Edinburgh Fringe 2014
Musical surprises galore as this very talented Polish ensemble presents the familiar in an unfamiliar style and the unfamiliar in a way that gets us all humming along.
Philharmonic of Wit owes its origins to a popular Polish TV programme, the title of which (if Google translate is working properly) invites you to guess what tune is being played by the orchestra. Philharmonic of Wit takes classics from almost every musical genre, turns them upside down and inside out and presents them back in a wild, wacky, and at times witty seventy five minutes of entertainment. The brainchild of pianist and master of ceremonies Waldemar Malicki, it features an orchestra of around twenty musicians, covering brass, woodwind, strings and an impressive percussive section.
Under the capable baton of conductor Bernard Chmielarz and orchestrated by musical director Jacek Kęcik, this riot of sound gives us everything from Bach to Irish dance, to snatches of film classics right through to an innovative finale that somehow merged Beethoven’s Ninth with When The Saints Going Marching In which takes some doing when you think of the harmonics involved in both pieces.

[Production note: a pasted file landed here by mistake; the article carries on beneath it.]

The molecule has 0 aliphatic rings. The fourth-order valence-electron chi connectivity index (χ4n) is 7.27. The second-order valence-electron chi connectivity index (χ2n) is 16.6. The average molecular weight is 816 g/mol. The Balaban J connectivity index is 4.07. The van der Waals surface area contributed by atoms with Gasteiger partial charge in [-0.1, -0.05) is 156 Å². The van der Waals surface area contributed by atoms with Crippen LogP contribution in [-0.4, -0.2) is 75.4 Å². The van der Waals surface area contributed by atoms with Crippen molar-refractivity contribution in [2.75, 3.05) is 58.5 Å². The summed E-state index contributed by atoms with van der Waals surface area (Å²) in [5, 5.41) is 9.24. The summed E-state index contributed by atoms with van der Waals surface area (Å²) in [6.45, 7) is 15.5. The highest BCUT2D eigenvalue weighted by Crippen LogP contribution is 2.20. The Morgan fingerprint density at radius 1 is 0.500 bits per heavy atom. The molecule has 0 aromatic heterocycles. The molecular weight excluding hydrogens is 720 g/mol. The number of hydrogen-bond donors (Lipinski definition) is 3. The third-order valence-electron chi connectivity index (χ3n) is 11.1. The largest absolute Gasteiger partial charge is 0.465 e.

But it wasn’t all instrumental. Appearing like rabbits out of the proverbial hat were operatic soprano Anita and her equally gifted tenor counterpart, Michael. That created a break in the musical frivolity allowing a very acceptable rendition of one of those pieces that everyone knows, can sing along to but can’t name. But if you’d guessed Nessun Dorma (Puccini, Turandot for you non-music buffs out there), you’d have been right. And with good reason, as we’re all exposed to far more classical music that we might think. How? Through the ubiquity of advertising. Puccini, Verdi, Bach, Bizet et alia knew how to write tunes that stand the test of time and create the right retail mood.
Philharmonic of Wit’s trademark is surprise, which helps us think about music in quite a different way. No more so than when a seemingly shy young violinist was ‘interviewed’ by our smooth MC centre stage and asked about her favourite style of music. Cue not so much a metamorphosis as an explosion from sweet player of violin sonatas into rock singer extraordinaire. Some voice! As they say in musical circles, rock is power, opera and classical are just expensive.
The music just keeps on coming. Polish folk, a range of other East European tunes, Turkish, Middle East, the list is almost endless. Make no mistake, behind the flamboyance, witty badinage and tomfoolery lies a group of extremely talented musicians and singers.
This is Philharmonic of Wit’s first time in Edinburgh. It won’t be their last either, judging from the size of the following they’ve created in the past three weeks. Their sort of quirky entertainment plays right into the Fringe sweet spot, so we’ve probably just seen the birth of another August-time institution.